He did look calm in the first half, and the defense was good. That was exactly how the Bears are going to have to be. The Bears should watch film of that first half over and over and over and see if they get it in their heads that that’s their identity.

Trubisky threw two touchdowns and no interceptions in the first half Sunday and reversed those numbers in the second half. That’s his usual. 

At this point, I guess there’s no rush to bench him, though I wonder if Nagy would even be allowed to. The Bears are 2-0 and tied for first place with Aaron Rodgers and the Packers.

For now, they might as well just smile and say “Cheese.’’

Written by Greg Couch

Greg earned the 2007 Peter Lisagor Award as the best sports columnist in the Chicagoland area for his work with the Chicago Sun-Times, where he started as a college football writer in 1997 before becoming a general columnist in 2003. He also won a Lisagor in 2016 for his commentary in RollingStone.com and The Guardian.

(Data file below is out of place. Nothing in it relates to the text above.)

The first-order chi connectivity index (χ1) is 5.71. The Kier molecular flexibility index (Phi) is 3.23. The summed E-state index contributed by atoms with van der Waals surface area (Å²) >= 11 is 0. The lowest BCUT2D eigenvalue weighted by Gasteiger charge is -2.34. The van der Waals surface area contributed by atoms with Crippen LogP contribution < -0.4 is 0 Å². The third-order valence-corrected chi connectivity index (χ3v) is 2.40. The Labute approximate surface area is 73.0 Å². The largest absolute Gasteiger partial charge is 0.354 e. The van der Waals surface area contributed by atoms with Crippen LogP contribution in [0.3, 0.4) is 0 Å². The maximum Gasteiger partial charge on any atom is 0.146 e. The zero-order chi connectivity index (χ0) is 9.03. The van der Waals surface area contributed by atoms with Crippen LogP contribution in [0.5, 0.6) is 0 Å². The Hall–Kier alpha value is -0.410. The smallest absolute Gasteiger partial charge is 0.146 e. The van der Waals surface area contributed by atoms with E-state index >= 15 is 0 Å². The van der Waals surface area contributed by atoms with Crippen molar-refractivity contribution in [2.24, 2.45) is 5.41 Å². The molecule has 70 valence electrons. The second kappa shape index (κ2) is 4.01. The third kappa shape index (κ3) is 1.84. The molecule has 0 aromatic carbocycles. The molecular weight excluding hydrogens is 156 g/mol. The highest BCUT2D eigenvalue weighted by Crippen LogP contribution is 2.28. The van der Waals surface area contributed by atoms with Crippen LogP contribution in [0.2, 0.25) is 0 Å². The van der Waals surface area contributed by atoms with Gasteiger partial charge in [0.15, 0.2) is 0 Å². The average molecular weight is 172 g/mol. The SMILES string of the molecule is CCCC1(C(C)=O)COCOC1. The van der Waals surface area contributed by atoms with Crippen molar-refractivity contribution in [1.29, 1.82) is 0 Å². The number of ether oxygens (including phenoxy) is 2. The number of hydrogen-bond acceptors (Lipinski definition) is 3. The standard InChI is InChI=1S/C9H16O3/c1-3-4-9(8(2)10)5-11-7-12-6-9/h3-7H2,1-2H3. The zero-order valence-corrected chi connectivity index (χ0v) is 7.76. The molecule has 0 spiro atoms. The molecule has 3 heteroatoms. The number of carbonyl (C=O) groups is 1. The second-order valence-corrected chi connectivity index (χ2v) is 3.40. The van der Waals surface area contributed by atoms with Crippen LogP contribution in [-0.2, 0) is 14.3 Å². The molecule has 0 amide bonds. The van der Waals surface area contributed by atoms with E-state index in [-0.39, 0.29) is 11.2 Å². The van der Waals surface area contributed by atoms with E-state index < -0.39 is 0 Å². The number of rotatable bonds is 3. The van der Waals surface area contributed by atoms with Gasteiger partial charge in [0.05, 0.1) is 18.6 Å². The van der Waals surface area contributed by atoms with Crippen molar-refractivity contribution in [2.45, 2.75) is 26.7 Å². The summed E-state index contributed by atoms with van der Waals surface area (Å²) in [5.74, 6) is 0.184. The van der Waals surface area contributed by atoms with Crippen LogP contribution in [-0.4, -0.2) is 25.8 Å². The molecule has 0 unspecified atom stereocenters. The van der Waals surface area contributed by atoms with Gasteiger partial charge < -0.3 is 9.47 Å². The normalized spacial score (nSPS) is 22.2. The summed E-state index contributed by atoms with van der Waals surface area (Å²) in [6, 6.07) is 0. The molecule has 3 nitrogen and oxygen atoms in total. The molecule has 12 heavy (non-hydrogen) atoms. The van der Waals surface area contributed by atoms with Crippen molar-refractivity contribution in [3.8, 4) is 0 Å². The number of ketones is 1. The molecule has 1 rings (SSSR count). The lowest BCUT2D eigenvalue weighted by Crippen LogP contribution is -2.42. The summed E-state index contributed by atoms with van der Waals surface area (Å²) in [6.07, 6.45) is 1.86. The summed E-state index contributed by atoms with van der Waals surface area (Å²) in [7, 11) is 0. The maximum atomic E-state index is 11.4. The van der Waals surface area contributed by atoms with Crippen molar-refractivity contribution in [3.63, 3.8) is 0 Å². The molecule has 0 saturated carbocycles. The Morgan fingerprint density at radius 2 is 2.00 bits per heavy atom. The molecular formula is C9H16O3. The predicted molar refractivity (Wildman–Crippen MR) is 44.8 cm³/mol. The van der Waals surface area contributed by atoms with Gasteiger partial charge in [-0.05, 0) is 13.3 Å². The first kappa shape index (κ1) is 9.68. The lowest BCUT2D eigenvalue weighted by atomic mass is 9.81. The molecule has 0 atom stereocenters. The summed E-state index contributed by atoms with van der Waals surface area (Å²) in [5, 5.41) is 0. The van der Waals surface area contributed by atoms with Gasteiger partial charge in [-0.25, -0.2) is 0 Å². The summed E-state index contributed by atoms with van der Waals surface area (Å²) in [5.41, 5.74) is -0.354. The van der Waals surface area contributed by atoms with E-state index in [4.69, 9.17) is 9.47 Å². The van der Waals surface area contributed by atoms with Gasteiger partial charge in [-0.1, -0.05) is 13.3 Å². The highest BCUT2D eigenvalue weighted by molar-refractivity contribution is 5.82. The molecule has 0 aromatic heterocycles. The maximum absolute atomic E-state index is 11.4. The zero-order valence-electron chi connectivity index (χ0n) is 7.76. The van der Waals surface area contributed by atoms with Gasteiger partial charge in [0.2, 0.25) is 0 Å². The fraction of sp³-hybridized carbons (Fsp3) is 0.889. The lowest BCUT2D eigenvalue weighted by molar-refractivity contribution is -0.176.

Couch penned articles and columns for CNN.com/Bleacher Report, AOL Fanhouse, and The Sporting News and contributed as a writer and on-air analyst for FoxSports.com and Fox Sports 1 TV. In his journalistic roles, Couch has covered the grandest stages of tennis from Wimbledon to the Olympics, among numerous national and international sporting spectacles. He also won first place awards from the U.S. Tennis Writers Association for his event coverage and column writing on the sport in 2010.

2 Comments

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  1. Did you even watch the game, MT had one TD passed dropped in the first half and a second one drop in the second half. The one interception was on Robinson not on MT. There were a least 2 drops in the second have by the Graham that stalled drives. MT with out the TD drops he would have had 4 TD passes and 1 int( the first one was on the receiver). So your dam job and watch the whole game before you say stuff that makes you look stupid.

  2. It’s the Bears, inconsistent QB play is who we are. Don’t get the criticism of the defense though, sure, they played bad against Detroit, but it’s ridiculous to expect them to always be like they were in 2018. They were still a real good defense in 2019.